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To: jalisco555

“Hey, I’m glad we got into WWI but munitions should not have been shipped in passenger liners. Bad idea.”

Unfortunately because the British government subsidized a good deal of the construction of the Cunard and White Star fleets, there was an agreement in place that during wartime they could use those ships for the war effort, whether it be taking them out of passenger service and conscripting them as troop ships or to carry materials to aid the war effort in the course of their regular travels.


37 posted on 07/23/2008 1:22:27 PM PDT by LAforme2008
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To: LS
It took the sinking of a DOZEN U.S. ships by the Germans, after repeated promises not to sink neutrals

AND the Zimmerman note....

38 posted on 07/23/2008 1:23:00 PM PDT by r9etb
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To: nickcarraway
Coal Dust Explosion
39 posted on 07/23/2008 1:23:12 PM PDT by Virginia Ridgerunner ("We must not forget that there is a war on and our troops are in the thick of it!"--Duncan Hunter)
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To: bcsco; Arthur McGowan
Of course, if you question whether we should have gotten into the First World War, you must be pro-Hitler.

Only to those who are confused over their wars :)

It was attitudes like yours that led to the Germans bombing Pearl Harbor...

40 posted on 07/23/2008 1:23:35 PM PDT by tarheelswamprat
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To: uglybiker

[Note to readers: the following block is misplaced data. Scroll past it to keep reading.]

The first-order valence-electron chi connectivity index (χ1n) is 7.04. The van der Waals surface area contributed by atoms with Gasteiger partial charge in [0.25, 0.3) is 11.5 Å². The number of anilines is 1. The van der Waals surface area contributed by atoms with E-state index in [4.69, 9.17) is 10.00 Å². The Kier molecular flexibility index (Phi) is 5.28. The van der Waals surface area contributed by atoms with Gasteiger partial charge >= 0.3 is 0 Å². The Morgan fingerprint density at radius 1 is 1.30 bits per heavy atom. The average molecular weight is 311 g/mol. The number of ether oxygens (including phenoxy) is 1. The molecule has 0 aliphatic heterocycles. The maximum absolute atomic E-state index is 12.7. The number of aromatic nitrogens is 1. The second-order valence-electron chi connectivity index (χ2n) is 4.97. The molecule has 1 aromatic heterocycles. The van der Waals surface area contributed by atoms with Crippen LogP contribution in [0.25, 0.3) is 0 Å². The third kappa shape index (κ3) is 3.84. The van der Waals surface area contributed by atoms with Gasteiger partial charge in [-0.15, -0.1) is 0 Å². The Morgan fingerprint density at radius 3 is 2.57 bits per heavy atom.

So, it's not really his then, is it?

I suppose you actually think "your" house is yours, too?

41 posted on 07/23/2008 1:24:17 PM PDT by null and void (Barack Obama - International Man of Mystery...)
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To: LS

It would seem to me that shipping munitions in a passenger vessel would have been an act of gross negligence and/or provocation on the part of the U.S., and that Germany wouldn’t bear much responsibility at all for the sinking of that ship if it were a legitimate target.


42 posted on 07/23/2008 1:25:05 PM PDT by Alberta's Child (I'm out on the outskirts of nowhere . . . with ghosts on my trail, chasing me there.)
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To: nickcarraway

“Waited? Wilson campaign in the 1916 election campaigned on not entering the War. Then betrayed the American people as soon as he got elected by entering.”

So, he was ‘against the war before he was for it.’ Somewhat of a different spin on the standard flip-flopping democrat.


43 posted on 07/23/2008 1:25:30 PM PDT by Miles the Slasher
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To: rahbert
RMS Lusitania was supposedly an “auxiliary cruiser” of the Royal Navy. Perhaps that was the justification.

I suspect that every civilian British passenger ship was given a similar designation, since they could be quickly transformed into troop ships. But at the time of the sinking the Lusitania was ostensibly just a passenger liner and munitions don't belong in the cargo of a passenger liner during a time of war.

44 posted on 07/23/2008 1:26:03 PM PDT by jalisco555 ("My 80% friend is not my 20% enemy" - Ronald Reagan)
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To: nickcarraway

The so-called Zimmerman telegram was the major factor in the United States entering the war. This telegram was a proposal by the German government for Mexico to invade the United States.

When the British made the telegram public it resulted in a popular call for war. I don’t know that Wilson was ever that keen on going to war.


45 posted on 07/23/2008 1:26:55 PM PDT by maddawg99